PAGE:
I have seen many absolutely incredible performances by Shady Shakespeare Theater Company. Some of the memorable ones include, King Lear – http://bit.ly/MWhMPl , and Lion in Winter – http://bit.ly/17wqj2A . Romeo and Juliet is currently playing till the end of August, 2013, at Sanborn Skyline County Park in Saratoga and you can purchase tickets at www.shadyshakes.org . It is directed by Jeanie Smith and John Bernard is the Lighting Designer. Robert Campbell in the role of Romeo and Michael Camplin in the role of Mercutio are incredible. However, it is Celia Maurice as Juliet’s nurse and Briana Mitchell in the role of Juliet who carry the show. They are both simply outstanding and give completely engaging, flawless performance. Celia Maurice as modern day Juliet looks stunning. Sara Sparks and Christopher Tani are the stage managers and have done a great job, on low budget. We hope you will support Shady Shakespeare with your donation, with volunteerism, with spreading the word, and by going to watch their performances.
Quotes from Romeo & Juliet
If you love Shakespearean language as I do, with its vivid expression, rich metaphors that link the concepts, poetic free verse that makes it highly emotive and rhetorical, flowery and dramatic; if you love the sheer beauty of the language, then below is a short synopsis of Romeo & Juliet with some selected quotes.
Don’t miss this beautiful performance where “two houses both alike in dignity” clash, but young lovers from two warring houses of Montagues and Capulets, fall in love, and Juliet laments, “my only love, sprung from my only hate.” When Romeo hears her speak from her balcony, “O Romeo, Romeo! Wherefore art thou Romeo?” he is readily willing to give up his name, as Juliet says the famous lines, “What’s in a name? That which we call a rose, by any other name, would smell as sweet.” Juliet makes Romeo swear of his faithfulness, but not “by the moon, the inconstant moon, that monthly changes in her circled orb, lest that thy love prove likewise variable,” but instead, she says, “swear by thy gracious self, which is the god of my idolatry.” Their love is so alike in the height and depth of intensity that young lovers frequently experience, including their loathing to part, “good night, good night! parting is such sweet sorrow, that I shall say good night till it be morrow.” Later, Juliet bids her nurse to get news from Romeo, but the nurse painfully tortures her by delaying sharing the news, and Juliet laments about the slowness of old folks, “old folks – many feign as they were dead; unwieldy, slow, heavy and pale as lead.” Friar Laurence ominously warns the young lovers to temper down the intensity of their passion, for “these violent delights have violent ends, therefore love moderately; long love doth so; too swift arrives as tardy as too slow.”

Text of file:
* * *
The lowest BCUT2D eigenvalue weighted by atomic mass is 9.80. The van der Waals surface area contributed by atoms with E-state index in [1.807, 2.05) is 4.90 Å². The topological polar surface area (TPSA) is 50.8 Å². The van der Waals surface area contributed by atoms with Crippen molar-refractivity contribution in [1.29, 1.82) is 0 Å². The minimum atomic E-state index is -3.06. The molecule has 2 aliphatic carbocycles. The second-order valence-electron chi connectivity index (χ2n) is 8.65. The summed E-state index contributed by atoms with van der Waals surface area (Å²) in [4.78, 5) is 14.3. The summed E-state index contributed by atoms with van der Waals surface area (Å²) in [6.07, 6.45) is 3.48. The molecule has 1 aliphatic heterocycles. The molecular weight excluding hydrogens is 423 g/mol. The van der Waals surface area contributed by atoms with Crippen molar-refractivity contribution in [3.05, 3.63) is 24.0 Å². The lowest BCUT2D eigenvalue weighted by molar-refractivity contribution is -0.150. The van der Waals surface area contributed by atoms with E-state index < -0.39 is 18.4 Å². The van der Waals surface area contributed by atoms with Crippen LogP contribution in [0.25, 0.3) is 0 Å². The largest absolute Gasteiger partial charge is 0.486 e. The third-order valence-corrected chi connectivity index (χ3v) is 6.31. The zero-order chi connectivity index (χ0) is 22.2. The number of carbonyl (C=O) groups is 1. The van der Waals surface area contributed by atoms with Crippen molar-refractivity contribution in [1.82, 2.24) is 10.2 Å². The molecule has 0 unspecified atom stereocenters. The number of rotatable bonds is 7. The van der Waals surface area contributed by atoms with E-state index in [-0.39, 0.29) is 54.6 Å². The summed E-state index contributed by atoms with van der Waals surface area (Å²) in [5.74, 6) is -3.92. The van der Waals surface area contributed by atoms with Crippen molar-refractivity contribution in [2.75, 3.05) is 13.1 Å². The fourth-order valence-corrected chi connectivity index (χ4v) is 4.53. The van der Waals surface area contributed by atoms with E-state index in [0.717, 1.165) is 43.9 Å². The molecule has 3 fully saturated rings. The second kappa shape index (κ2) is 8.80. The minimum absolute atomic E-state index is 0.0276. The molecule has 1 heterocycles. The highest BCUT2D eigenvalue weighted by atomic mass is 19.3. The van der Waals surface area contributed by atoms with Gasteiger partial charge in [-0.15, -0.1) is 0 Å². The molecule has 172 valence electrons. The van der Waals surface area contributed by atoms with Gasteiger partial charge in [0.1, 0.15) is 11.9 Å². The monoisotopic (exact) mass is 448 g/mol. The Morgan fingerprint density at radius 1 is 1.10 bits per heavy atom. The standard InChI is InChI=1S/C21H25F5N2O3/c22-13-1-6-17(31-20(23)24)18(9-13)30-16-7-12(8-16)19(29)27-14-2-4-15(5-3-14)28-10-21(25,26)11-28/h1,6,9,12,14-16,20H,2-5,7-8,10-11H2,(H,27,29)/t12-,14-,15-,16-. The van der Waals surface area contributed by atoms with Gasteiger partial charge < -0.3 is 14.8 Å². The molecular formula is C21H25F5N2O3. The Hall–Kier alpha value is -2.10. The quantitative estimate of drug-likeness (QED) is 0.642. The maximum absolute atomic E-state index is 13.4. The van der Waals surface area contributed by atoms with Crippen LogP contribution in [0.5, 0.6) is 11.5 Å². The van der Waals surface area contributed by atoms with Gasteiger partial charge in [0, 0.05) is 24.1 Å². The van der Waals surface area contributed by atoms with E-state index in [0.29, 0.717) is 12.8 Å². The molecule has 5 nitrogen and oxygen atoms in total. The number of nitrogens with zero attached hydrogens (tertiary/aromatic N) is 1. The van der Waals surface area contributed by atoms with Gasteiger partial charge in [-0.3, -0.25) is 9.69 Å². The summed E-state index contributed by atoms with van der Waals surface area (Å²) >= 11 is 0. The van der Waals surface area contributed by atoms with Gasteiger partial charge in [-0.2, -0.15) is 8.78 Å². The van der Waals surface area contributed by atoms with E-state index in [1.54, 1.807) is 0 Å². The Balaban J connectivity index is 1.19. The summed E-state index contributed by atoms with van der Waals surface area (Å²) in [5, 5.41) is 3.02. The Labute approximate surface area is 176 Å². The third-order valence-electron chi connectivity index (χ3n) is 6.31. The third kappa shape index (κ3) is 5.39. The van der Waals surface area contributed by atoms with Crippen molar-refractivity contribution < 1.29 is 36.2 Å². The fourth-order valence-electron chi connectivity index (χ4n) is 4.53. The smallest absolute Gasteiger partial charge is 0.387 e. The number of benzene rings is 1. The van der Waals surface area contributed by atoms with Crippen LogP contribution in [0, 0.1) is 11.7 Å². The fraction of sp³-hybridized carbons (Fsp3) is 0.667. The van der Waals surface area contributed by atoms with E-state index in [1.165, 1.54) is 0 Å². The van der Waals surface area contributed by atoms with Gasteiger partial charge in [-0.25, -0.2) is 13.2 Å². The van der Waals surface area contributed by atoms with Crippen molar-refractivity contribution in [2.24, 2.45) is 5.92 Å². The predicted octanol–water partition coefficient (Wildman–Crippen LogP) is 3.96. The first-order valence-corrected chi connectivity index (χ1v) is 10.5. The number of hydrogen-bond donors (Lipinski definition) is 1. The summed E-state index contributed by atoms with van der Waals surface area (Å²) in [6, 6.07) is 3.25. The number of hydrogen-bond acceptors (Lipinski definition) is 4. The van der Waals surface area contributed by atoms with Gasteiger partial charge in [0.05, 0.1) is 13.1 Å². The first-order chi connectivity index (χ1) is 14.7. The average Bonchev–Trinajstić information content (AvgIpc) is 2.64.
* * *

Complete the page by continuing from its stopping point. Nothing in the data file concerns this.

And then this beautiful dialogue between Romeo & Juliet, when Romeo comes to spend the night with her, after their wedding, but must leave at the crack of dawn, and tells Juliet he hears the lark, but Juliet persuading him to stay some more, says, “It was the nightingale, and not the lark, that pierced the fearful hollow of thine ear,” and Romeo responds, “Night’s candles are burnt out, and jocund day stands tiptoe on the misty mountain-tops”. Juliet finally acknowledges that Romeo must leave, “It is the lark that sings so out of tune, straining harsh discords and unpleasing sharps.” While leaving, Romeo assures her that they will meet again and have many years to talk about their current troubles “and all these woes shall serve for sweet discourses in our time to come.” Later when Romeo hears that Juliet is dead, he persuades the apothecary to sell him poison and the apothecary reluctantly agrees, saying “my poverty, but not my will, consents.” Romeo responds, “I pay thy poverty, and not thy will.” Don’t miss a chance to hear the beautiful language and see once again the performance of this most famous love story of all times, for “there never was a story of more woe, than this, of Juliet and her Romeo.” For tickets, go to www.shadyshakes.org